Black slaves from Africa were originally imported to work tobacco and rice and sugar plantations, but once Eli Whitney invented that machine that mechanically picked the seeds out of cotton, the cotton gin, cotton became king, but it demanded a lot of field labor in the days before tractors and cotton picking machines (and interestingly those cotton picking machines did not take off until the early 1950s, although they were in development before that, but that is another story, and a fascinating one I think in that as a little boy I was a witness to that to a degree, tagging along with my dad, who made photos of them in the southern San Joaquin Valley of California) .
And then of course, as reprehensible as it is, black people were considered by many as something less than fully human — of course that was mainly out of convenience, I mean it makes for an excuse (albeit phony) for less than human treatment I suppose.
Once the millions of black slaves were here there was widespread fear that they would revolt (I mean wouldn’t you?). There had been a revolt in in Haiti, among other places. And there is another family connection. I have a French ancestor who was in the French military, I believe, and was killed in a slave revolt in Santo Domingo, according to a relative of mine.
There was also the fear that Northerners would force an end to slavery, and then what? The Southern economy would be ruined and what would happen with all those people becoming free men and women?
The white gentry encouraged the fear of black people in the minds of the lesser whites to both help keep the blacks in line and to protect themselves from the lower class whites who themselves might vie for land, power, and money in the South.
William Faulkner wrote several novels with the theme of the upheaval in the post Civil War South when, for lack of a better term here, some of the poor white trash usurped the role of the plantation owners who had been ruined by the loss of the war and their black slaves. (And I am not calling anyone trash myself, just using a known term and explaining the story line).
And then I think the more recent movie Cold Mountain deals with the social and peer pressure put upon the mostly young men of the times to sign up for the Confederate cause.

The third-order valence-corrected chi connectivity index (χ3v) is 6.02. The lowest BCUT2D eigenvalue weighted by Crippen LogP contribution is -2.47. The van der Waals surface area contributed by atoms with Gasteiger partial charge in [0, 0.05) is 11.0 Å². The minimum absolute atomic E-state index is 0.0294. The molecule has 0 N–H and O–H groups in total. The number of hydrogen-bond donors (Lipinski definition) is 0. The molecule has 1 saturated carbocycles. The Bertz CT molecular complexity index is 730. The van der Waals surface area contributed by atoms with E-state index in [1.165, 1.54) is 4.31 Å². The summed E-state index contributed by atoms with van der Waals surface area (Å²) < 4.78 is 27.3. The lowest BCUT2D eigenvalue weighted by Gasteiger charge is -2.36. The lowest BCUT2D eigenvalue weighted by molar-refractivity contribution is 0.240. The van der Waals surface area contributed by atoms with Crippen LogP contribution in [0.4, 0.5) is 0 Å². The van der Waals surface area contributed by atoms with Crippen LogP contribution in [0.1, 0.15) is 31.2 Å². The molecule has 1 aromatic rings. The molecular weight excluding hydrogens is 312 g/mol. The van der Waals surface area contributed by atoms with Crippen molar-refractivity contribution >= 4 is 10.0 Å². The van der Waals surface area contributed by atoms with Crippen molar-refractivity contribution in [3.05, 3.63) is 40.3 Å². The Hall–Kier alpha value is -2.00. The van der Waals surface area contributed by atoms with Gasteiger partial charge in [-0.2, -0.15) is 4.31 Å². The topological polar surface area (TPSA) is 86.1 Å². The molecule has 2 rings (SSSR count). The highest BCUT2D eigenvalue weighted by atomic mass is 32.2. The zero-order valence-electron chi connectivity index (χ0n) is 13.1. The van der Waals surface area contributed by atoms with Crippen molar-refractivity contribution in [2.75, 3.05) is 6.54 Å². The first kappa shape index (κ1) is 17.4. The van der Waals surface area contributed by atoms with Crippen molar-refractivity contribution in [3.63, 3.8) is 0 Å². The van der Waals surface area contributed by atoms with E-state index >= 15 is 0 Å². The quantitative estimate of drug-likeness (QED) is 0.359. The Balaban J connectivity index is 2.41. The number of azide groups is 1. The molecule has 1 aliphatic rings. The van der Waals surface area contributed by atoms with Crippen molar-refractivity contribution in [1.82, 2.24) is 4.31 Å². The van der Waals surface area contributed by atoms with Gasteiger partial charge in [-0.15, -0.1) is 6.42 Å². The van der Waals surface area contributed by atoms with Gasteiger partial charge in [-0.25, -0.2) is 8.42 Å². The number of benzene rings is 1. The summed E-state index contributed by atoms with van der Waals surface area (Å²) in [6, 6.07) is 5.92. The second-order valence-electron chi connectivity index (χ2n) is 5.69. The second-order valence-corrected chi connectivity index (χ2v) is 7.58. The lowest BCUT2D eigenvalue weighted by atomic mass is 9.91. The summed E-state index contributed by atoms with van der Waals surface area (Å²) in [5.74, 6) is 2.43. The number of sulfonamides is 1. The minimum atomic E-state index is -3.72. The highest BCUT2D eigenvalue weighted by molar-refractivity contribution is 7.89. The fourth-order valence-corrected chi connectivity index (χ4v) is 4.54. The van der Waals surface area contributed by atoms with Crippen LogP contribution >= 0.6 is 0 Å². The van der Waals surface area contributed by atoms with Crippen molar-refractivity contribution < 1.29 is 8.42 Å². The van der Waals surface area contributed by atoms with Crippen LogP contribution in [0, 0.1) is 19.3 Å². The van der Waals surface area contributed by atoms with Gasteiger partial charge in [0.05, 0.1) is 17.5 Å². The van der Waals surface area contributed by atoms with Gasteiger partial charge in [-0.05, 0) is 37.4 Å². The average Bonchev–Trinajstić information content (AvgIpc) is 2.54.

But it’s a new day. Equal rights among all human beings is the law of the land with no qualifications and most of our society has bought into that.
However, our history and our heritage survives.
I think it’s ironic that Joan Baez, the wonderful folk singer and civil rights and peace activist from the 1960s era (well her fame and talent has gone beyond that) did her own version of this song that tells the fictional story of a young rebel soldier in defeat:
(The original version of the song was written by Robbie Robertson and recorded by The Band. This is the Joan Baez version.)
Virgil Caine is my name and I drove on the Danville train
Till So much Cavalry came and tore up the tracks again
In the winter of ’65, we were hungry, just barely alive
I took the train to Richmond that fell
It was a time I remember, oh, so well
The night they drove old Dixie down
And all the bells were ringin’
The night they drove old Dixie down
And all the people were singin’
They went, “Na, na, na”
Back with my wife in Tennessee and one day she said to me
“Virgil, quick, come see, there goes Robert E. Lee”
Now I don’t mind, I’m chopping wood
And I don’t care if the money’s no good
Just take what you need and leave the rest
But they should never have taken the very best

The night they drove old Dixie down
And all the bells were ringing..

Nixon was good, he was bad too, very bad, and he beats any candidate today…

June 28, 2015

It’s almost like having history turned on its head or everything you ever thought you knew being shown as wrong  — or is it?

I’m describing my reaction to a book I have begun to read about Richard Nixon, 37th president of the United States, who became the only American president to resign his office, doing so into his second term after winning by a landslide, as the result of the Watergate scandal, in which it was shown, among many other things, he approved a break-in of the Democratic campaign headquarters.

Unless you were a die-hard Nixon supporter, if you are my age (65) or older you know that man as a slime ball they called “Tricky Dick” or the guy who proclaimed to the people when he was on the ropes “I’m not a crook”, when the evidence already indicated he was dirty as heck.

But I’ve begun reading something that seems so far to portray him in an at times more favorable or and at least much more sympathetic light, although admitting from the start he had a dark side that eventually became his downfall.

And really some of this is not new to me — in fact the book is not new research, just a compilation of anecdotes and bits from the archives and passages from other books over the years on one of our most controversial political personages ever.

The book is: “Being Nixon, A Man Divided,” by Evan Thomas. I caught wind of the book by an interview I chanced to hear on the radio (NPR I’m sure). Thomas is a self-described Eastern Establishment reporter who covered Nixon and seems to own up to the fact that he and many of his colleagues did not always give Nixon a fair shake. Answering an interviewer’s question he acknowledges that in some way the book may be the result of a guilt feeling on his part.

A lot of the book is about Nixon’s strange loner personality and quirks. But heck everyone comes off a little strange when observed up close or perhaps in private, or to borrow a phrase from one of those bar girls in the movie Fargo, he was “stranger than most”.